Ginsenoside Rb1 analysis and its metabolites were performed on the Shimazdu (Japan) HPLC apparatus, with a column of Discovery C18 reversed-phase column (25 cm × 4·6 mm, 5 μm, Sigma-Aldrich Co.) with a C18 guard column (8 × 4 mm, 5 μm, Sigma-Aldrich Co.), and kept at room temperature. The mobile phase consisted of water (A) and ACN (B) was used for the gradient program, at a flow rate of 1 ml min−1, as follows: 0–30 min, 20% B, 30–60 min, 20–45% B, 60–78 min, 45–75% B, 78–80 min, 75–80% B, 80–100 min and 80–100% B. The method was performed with an injection volume of 20 μl and detection wavelength at 203 nm.
The metabolites ①, ② and ③ were prepared by semi-preparation HPLC. Compounds ① and ② were dissolved in pyridine-d5, and the structure was analysed via NMR, using a Varion Inova AS 400 spectrometer (CA, USA).
Compound ③ was analysed by ESI-MS (Finnigan, San Jose, CA, USA).
Strain CNU 120806 was first isolated in our laboratory from infected nematodes in forest soil samples during a survey of nematophagous fungi in Korea. The strain CNU 120806 showed the ability to produce β-glucosidase-converting ginsenoside Rb1 (2) to gypenoside LXXV (1) in PDB broth. The 28S rRNA gene sequence of strain CNU 120806 was blasted in the NCBI database, and it belonged to the genus Esteya. The accession number is EU627684.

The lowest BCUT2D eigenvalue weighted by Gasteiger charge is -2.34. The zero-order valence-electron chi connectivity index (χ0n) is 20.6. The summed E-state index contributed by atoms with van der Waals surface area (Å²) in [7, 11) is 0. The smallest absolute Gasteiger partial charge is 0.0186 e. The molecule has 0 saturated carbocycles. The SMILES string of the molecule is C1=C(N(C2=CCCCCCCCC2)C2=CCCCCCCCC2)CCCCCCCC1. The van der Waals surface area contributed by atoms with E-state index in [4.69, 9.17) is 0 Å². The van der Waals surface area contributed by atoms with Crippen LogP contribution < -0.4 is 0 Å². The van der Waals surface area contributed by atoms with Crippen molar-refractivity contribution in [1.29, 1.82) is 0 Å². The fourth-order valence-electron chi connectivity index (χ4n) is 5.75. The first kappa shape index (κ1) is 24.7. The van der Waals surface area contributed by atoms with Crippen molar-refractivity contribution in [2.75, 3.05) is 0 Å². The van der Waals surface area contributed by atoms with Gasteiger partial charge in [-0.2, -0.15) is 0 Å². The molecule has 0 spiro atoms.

The survey with various p-nitrophenyl glycosides indicated that this enzyme was greatly specific to β-d-glucoside (Table 1). Compared with its activity against pNPG (100%), the activity against other aryl-glycosides was quite less (pNP-β-d-galactopyranoside of 0·7%, others were not detected).
|pNPG||100 ± 0·38|
|pNP-β-d-galactopyranoside||0·7 ± 0·02|
|Sophorose||94·3 ± 0·22|
Among disaccharides tests, the enzyme showed high activity to β-glucosidic linkage and no activity to others, such as lactose. To the substrates with β-glucosidic linkage, the relative activity of sophorose (β-(1-2)) was 94·3%, whereas activity against gentiobiose (β-(1-6)) was not detected.
To exert enzyme activity under the optimum conditions, the pH value and temperature of the reaction system were investigated. The optimum pH and temperature were 5 and 50°C, respectively. These results indicated that the enzyme produced by CNU 120806 was stable in the moderate acidic condition.